Tension, irritability, fear, stress, exaggerated concern for our own or others’ well-being: anxiety comes in many ways.
Why do we get anxious?
Everyone of us, in the course of our lives, has felt anxious in specific situations and that’s because anxiety is an essential physiological condition. On the other hand, it’s important to separate functional anxiety from its pathological counterpart.
Anxiety is useful when:
- It helps us improve our performances. Within certain levels, anxiety can be a powerful ally, because it allows us to deploy the resources necessary to take on our tasks and goals.
- It facilitates survival. When we perceive a situation as dangerous, anxiety activates the entire body, getting it ready to attack or flee.
In these cases, anxiety acts like a natural defensive mechanism, because it allows us to properly react to the emotion that we are facing in that specific moment.
Anxiety is NOT useful when:
- It’s excessive. Beyond a certain level, anxiety results in a state of psychological discomfort, that can interfere with our ordinary everyday activities. In these cases, people live in a constant state of tension and alert, that can lead to physiological responses like tremor, palpitations and nausea.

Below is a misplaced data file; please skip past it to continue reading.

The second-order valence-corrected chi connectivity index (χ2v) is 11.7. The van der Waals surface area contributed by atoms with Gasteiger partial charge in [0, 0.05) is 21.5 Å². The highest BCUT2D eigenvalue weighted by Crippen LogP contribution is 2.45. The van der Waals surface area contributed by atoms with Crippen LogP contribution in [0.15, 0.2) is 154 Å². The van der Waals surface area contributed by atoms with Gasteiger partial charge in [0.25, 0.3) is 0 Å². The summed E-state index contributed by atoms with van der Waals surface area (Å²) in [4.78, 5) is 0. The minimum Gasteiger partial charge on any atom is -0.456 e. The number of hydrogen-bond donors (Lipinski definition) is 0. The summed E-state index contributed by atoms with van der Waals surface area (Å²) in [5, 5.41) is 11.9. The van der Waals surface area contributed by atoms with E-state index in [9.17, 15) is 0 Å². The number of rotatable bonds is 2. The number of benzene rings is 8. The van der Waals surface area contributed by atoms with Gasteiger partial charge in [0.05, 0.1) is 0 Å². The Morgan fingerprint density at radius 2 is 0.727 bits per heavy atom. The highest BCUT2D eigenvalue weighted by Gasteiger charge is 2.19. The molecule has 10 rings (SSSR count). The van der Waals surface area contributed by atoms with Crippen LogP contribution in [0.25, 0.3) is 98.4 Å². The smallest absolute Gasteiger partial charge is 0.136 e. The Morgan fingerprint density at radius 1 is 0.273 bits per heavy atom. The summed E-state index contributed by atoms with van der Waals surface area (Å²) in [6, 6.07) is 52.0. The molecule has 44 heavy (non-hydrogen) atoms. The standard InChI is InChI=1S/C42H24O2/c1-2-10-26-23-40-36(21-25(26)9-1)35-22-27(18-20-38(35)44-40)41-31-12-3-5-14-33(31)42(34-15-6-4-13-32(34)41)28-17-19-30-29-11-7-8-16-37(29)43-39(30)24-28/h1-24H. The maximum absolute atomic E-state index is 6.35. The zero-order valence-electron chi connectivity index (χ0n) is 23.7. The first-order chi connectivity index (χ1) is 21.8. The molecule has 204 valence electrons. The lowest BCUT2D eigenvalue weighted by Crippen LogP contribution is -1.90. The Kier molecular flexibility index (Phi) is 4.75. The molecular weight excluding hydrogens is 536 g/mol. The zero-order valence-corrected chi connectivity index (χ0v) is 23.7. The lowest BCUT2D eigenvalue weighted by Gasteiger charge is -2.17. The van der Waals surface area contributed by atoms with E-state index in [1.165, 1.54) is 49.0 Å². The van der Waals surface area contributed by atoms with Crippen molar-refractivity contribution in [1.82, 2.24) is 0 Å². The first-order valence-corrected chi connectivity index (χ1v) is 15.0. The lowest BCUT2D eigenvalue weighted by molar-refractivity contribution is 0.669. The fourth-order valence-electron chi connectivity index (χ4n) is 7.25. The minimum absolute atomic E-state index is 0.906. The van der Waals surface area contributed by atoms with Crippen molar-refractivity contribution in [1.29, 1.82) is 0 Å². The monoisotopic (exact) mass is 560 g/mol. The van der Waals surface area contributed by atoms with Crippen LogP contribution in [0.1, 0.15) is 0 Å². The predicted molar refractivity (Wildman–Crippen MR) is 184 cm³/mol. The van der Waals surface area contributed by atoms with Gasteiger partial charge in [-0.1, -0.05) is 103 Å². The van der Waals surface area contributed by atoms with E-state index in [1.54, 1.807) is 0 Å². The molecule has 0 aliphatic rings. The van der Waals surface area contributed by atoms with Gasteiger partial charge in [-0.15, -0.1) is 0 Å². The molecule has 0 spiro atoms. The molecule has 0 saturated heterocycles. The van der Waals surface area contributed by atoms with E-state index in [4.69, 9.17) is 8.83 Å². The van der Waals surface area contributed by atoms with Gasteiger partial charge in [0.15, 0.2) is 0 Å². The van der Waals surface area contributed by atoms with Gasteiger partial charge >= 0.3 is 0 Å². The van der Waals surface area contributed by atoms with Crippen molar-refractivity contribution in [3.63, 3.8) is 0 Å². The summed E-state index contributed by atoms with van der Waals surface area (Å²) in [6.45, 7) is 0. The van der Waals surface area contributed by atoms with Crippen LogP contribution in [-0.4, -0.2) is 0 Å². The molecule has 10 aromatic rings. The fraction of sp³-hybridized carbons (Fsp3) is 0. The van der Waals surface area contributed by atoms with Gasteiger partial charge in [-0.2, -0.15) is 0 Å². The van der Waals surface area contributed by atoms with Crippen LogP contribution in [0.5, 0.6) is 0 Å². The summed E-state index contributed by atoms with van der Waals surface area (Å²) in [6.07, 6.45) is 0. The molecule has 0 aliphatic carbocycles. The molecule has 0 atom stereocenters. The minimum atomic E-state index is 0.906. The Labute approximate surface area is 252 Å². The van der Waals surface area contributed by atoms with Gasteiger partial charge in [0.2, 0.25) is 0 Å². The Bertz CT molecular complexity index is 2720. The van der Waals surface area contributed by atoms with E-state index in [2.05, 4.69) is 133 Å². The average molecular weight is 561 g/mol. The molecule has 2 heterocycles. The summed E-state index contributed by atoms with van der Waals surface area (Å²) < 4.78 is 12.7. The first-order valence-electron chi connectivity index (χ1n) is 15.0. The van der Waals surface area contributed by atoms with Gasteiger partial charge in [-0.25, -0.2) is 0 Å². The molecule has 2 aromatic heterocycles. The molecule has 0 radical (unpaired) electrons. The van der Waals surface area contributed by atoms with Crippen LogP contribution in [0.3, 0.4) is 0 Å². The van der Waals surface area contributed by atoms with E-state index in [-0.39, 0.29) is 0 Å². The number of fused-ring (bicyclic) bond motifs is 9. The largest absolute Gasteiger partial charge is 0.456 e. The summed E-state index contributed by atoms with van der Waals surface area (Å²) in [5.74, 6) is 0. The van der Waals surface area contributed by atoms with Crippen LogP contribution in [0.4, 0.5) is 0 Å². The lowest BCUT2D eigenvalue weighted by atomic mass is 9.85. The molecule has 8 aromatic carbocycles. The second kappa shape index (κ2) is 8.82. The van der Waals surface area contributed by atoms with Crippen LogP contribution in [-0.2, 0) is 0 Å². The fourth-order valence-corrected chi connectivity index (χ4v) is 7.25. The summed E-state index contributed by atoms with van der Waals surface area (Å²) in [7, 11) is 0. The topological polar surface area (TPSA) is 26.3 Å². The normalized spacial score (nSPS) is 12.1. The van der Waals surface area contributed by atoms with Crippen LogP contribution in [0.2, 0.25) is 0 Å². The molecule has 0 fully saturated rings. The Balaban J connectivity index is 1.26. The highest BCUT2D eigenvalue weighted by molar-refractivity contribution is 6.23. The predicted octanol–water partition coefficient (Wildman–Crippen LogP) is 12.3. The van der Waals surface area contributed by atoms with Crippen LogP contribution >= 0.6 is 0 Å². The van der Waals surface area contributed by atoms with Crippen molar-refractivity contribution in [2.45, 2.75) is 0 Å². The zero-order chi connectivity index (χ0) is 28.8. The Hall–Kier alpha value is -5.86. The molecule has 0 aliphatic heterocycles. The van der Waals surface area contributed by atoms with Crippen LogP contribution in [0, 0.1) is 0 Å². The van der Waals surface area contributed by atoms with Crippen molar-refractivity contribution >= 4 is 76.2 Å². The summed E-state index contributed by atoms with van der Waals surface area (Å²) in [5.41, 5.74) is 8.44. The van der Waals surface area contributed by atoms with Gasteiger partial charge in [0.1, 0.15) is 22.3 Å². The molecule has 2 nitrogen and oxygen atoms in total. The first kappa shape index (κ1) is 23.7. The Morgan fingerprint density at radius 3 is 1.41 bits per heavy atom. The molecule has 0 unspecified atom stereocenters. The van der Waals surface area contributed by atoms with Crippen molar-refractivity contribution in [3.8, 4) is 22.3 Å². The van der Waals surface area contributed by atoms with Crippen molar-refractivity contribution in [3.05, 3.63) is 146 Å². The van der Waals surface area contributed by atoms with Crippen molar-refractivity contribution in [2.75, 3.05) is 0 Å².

- It’s unjustified or disproportionate compared to the actual situation. For those who suffer from an anxiety disorder, even situations that most people don’t see as dangerous can lead to extreme psychological and physical responses.
In all these scenarios, fear isn’t caused by the outside world, but is connected to the anticipation and prediction of present and future dangers.
In these cases, a psychologist’s help can be crucial in effectively facing and managing the situations that lead to anxiety and overcoming adversities.
Panic attacks: symptoms
Anxiety can sometimes turn into panic.
A panic attack leads to sudden and intense feelings of worry, terror and impending disaster, associated with physical symptoms like palpitations, chest pain, nausea, sense of suffocation, asphyxiation, difficulty breathing, dizziness, sweating and tremors.
Symptoms tend to escalate quickly and to peak very strongly in a short amount of time; this is why people who are experiencing this kind of attack feel the uncontrollable need to flee, no matter where they are.
Among the symptoms that can be experienced during a panic attack, there is also the sense of depersonalization (feeling “outside” our body) and derealization (feeling like the world is unreal), fear of losing control, of going crazy or even dying.
What usually pushes people suffering from panic attacks to seek psychological help is the fear of experiencing more episodes and the complexity of facing everyday life: they often refuse to get out of the house (unless they are assisted by someone), to drive, to be among other people.